Not their fault.

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Fans Love Women's Soccer. They Don't Love FIFA.

Kavitha A. Davidson is a former Bloomberg View columnist.
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The Women's World Cup is in full swing in Canada -- Team USA won Group D and advanced to the elimination round with a 1-0 victory over Nigeria. Moreover, ratings in the U.S. have been strong. Tuesday's match garnered 5 million viewers, making it the third-most-watched women's soccer match in history. That's good news to those of us who think women's soccer -- and women's sports in general -- tend to get the short shrift from fans, media and sponsors. But that's not so good for those erroneously conflating women's soccer with scandal-laden FIFA.

The Globe and Mail's Grant Robertson has written an article rightly stating that the mounting pressure on sponsors to act against FIFA will fall on deaf ears as long as fans continue to watch soccer. It's along the lines of the countless think pieces last fall by people wondering if they could continue to watch football without feeling guilty for indirectly condoning Ray Rice. These are all fair discussions -- we're all partly to blame for the money machines that are global soccer and American football despite the rampant corruption we know or suspect. 

But the problem I have with Robertson's piece is using women's soccer as his prime example of this dilemma. The argument implies that fans of the women's tournament are abetting FIFA itself, helping ensure that the corrupt body will keep its corporate sponsors. "People are not turning in their tickets to the Women’s World Cup, or saying they're not going to watch the matches on TV. At the end of the day, the sponsors will follow the fans," Jim Andrews, senior vice president at sports marketing firm IEG, told Robertson. "Until the consumers say we’re not going to support the sport because of what's going on, the sponsors will follow the fans."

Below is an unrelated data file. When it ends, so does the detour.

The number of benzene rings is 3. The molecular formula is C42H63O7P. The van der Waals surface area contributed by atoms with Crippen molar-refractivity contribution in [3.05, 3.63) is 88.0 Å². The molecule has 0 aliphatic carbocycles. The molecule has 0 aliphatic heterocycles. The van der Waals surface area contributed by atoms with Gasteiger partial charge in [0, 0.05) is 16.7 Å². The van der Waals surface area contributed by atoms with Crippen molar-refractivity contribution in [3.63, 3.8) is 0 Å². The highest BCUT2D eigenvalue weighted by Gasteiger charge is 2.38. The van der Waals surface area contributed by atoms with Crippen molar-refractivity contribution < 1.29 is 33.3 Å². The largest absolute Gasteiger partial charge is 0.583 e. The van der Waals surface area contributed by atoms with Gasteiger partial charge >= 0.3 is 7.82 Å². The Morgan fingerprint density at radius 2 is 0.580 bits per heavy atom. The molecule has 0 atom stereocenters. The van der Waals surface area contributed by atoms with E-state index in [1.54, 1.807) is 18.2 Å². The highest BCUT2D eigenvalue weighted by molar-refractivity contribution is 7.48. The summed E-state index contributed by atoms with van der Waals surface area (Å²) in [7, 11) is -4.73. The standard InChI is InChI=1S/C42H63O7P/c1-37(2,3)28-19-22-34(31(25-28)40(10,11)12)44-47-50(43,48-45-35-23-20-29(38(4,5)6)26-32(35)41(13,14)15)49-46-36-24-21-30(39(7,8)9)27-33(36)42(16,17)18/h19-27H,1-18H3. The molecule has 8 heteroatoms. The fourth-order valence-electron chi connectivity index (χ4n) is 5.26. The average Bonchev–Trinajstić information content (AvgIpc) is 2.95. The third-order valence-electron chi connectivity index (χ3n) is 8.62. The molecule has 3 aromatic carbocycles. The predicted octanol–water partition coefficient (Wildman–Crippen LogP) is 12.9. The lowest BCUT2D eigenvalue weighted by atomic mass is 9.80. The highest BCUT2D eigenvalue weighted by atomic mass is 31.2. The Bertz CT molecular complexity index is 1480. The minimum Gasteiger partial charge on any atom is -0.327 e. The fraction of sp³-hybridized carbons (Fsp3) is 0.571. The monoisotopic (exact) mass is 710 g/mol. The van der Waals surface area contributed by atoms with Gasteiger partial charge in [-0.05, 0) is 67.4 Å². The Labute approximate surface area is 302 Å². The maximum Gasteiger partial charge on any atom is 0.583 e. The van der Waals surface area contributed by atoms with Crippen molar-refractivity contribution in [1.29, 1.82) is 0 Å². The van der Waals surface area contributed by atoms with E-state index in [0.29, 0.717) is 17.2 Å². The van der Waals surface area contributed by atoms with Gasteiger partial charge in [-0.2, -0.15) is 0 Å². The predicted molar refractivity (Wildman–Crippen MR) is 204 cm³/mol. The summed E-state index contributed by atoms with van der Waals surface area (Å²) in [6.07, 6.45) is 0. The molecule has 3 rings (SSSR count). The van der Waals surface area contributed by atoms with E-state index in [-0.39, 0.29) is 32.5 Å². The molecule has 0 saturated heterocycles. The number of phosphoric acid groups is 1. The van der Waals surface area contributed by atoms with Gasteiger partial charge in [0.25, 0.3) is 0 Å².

I understand that that the Women's World Cup is the biggest soccer event currently taking place, but it doesn't sit well with me that he's drawing a false equivalency between support for women's soccer and support for FIFA -- especially since FIFA has hardly shown support for women's soccer at all. Women in FIFA are treated as second-class citizens, relegated to artificial turf on the pitch for this World Cup and largely excluded from the FIFA boardroom. It didn't elect a female board member until 2013, and the one women who held any real power, anti-bribery expert Alexandra Wrage, quit after FIFA refused to implement her suggestions to clean up the organization. 

With women excluded from executive positions, they can't really be blamed for FIFA's corruption. And with FIFA's poor treatment of women's soccer, you can't really argue that the women's game has gained much from the fruits of those dirty dealings. That people are finally starting to take notice of the women's game isn't a testament to FIFA -- it's a reflection of the growing movement of women's soccer supporters to gain exposure and credibility for the sport, not to mention how much better the U.S. women are than the U.S. men.

If your goal is to push FIFA reform through the threat of sponsor withdrawals, there are much bigger fish to fry than the women's game. Fox Sports, which is airing all Women's World Cup matches live, estimates the tournament will raise $30 million in ad revenue. By comparison, last year's men's tournament in Brazil generated $525 million in U.S. ad revenue alone.

It's disingenuous to wag your finger at those fans who are actually, finally watching women's soccer. It's also telling that there's no mention in Robertson's piece of the fans who have continued to watch men's events throughout FIFA's ongoing controversy, from the UEFA Champions League Final to the ongoing Copa America.

If you're going to argue that watching soccer, as Malcolm Gladwell describes watching football, "is not a morally neutral act," that's fine. But don't rest that argument on a sector of the sport that has been historically disenfranchised by the very governing body you wish to subvert. Calls for fans and sponsors to demand accountability from FIFA are warranted, but leave the Women's World Cup out of it. 

This column does not necessarily reflect the opinion of Bloomberg View's editorial board or Bloomberg LP, its owners and investors.

To contact the author on this story:
Kavitha A. Davidson at kdavidson19@bloomberg.net

To contact the editor on this story:
Tobin Harshaw at tharshaw@bloomberg.net